Fields and forests advancing more quickly than their removal

medium_Image, Young Eucalpypts reaching for the sky, 18 Feb, 2014.jpgA recent article published in the Australian newspaper (author John Ross) indicates that plants including forests are growing more quickly than people can cut them down.

An Australian-led analysis of satellite data has found the amount of carbon stored in plants has risen by almost 4 billion tonnes sine 2003 reflecting a surge in the biomass of global flora.

According to the Australian, the researchers found that natural growth in Northern Australia and Southern Africa had more than compensated for mass deforestation in hot spots such as the Amazon, Borneo and Sumatra. "The findings reflect a virtuous circle in the warming climate, with elevated concentrations of atmospheric CO2 speeding up photosynthesis and causing plants to capture more carbon".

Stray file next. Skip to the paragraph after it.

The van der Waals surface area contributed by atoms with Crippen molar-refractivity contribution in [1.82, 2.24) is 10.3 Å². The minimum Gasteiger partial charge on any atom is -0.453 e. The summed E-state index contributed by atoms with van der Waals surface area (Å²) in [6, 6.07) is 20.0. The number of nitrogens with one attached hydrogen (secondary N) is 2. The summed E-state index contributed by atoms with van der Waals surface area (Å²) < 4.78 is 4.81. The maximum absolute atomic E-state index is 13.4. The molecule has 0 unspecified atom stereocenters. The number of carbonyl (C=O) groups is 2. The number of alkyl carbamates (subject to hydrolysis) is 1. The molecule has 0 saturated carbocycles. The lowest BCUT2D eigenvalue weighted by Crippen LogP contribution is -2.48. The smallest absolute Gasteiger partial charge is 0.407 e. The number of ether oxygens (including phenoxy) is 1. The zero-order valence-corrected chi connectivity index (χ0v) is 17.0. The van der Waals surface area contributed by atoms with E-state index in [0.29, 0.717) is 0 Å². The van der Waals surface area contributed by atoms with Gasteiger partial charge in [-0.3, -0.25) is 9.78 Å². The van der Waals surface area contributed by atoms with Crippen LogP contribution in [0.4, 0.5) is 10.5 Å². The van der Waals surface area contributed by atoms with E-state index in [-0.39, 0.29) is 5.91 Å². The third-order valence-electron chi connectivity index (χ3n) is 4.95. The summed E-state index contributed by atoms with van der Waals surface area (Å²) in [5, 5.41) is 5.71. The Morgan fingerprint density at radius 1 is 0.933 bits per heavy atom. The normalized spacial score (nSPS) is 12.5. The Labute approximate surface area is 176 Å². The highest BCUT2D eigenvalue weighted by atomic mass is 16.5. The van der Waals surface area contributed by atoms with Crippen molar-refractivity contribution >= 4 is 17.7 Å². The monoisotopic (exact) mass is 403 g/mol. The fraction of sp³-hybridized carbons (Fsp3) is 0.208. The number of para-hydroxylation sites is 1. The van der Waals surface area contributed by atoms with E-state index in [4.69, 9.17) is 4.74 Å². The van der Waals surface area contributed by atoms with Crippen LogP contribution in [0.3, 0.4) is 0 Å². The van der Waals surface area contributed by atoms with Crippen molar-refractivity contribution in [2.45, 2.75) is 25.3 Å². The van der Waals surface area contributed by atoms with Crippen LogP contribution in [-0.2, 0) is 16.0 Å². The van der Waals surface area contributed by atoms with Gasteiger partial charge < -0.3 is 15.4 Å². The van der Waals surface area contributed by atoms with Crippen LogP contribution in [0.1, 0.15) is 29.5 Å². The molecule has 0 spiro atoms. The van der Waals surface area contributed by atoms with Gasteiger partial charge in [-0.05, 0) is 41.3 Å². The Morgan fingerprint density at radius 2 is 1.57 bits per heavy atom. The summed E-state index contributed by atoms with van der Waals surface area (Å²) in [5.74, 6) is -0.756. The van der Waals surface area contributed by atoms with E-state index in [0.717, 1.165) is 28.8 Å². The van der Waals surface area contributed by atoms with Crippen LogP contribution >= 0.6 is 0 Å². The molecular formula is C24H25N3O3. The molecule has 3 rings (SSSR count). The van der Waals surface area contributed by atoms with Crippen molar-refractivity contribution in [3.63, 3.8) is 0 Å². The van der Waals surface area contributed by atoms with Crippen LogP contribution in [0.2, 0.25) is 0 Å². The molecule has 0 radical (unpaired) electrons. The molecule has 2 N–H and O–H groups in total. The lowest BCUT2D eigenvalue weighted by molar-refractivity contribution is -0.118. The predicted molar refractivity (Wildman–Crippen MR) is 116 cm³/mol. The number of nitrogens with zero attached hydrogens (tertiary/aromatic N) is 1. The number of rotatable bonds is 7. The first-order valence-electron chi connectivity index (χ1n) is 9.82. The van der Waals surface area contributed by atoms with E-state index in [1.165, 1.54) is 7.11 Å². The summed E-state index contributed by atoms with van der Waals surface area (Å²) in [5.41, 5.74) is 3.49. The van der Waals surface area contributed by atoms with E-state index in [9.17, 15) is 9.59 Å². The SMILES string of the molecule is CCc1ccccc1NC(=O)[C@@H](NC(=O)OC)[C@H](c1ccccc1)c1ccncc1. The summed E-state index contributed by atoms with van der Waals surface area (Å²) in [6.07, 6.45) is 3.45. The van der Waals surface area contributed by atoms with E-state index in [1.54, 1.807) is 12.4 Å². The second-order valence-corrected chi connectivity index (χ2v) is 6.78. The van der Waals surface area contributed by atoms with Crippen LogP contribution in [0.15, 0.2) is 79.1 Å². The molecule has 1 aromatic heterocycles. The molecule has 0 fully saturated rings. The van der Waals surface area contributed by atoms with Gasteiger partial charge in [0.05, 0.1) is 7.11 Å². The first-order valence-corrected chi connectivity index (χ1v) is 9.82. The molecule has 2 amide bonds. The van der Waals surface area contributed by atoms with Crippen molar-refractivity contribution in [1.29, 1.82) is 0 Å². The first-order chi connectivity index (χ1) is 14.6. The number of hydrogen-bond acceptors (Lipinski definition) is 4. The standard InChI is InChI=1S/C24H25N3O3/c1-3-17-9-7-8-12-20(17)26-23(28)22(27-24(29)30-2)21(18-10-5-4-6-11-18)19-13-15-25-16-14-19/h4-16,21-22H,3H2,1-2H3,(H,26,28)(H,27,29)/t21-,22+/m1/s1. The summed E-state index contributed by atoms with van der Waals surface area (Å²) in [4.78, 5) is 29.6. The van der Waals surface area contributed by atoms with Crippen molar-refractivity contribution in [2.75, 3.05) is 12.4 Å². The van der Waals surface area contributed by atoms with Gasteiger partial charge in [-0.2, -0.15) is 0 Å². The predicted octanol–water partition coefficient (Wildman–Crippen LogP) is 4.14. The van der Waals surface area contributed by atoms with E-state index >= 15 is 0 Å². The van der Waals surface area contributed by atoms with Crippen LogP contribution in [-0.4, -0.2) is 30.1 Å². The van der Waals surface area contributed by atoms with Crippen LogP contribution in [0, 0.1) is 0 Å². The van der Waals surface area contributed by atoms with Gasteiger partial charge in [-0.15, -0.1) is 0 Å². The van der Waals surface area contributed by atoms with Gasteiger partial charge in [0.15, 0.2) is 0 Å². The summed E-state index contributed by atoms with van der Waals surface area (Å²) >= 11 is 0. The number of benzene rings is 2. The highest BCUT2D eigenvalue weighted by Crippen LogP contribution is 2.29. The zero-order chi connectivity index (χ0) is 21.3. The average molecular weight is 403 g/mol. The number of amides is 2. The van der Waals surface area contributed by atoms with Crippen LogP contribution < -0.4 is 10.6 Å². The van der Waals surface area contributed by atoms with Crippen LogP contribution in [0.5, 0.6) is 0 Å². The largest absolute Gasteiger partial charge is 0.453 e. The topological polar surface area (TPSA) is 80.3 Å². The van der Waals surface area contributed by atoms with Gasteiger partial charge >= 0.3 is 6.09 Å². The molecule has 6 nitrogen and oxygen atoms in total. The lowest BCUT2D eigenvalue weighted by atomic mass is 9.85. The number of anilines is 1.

Co-lead author Albert van Dijk from ANU, said that up until now scientists have focused on forested areas in their estimates of carbon uptake. This new study mapped total vegetation cover by measuring natural radio waves emitted from the Earth's surface and analysing how much radiation had passed through water imprisoned in plant matter.

The study analysed two decades of satellite data and took 10 years to complete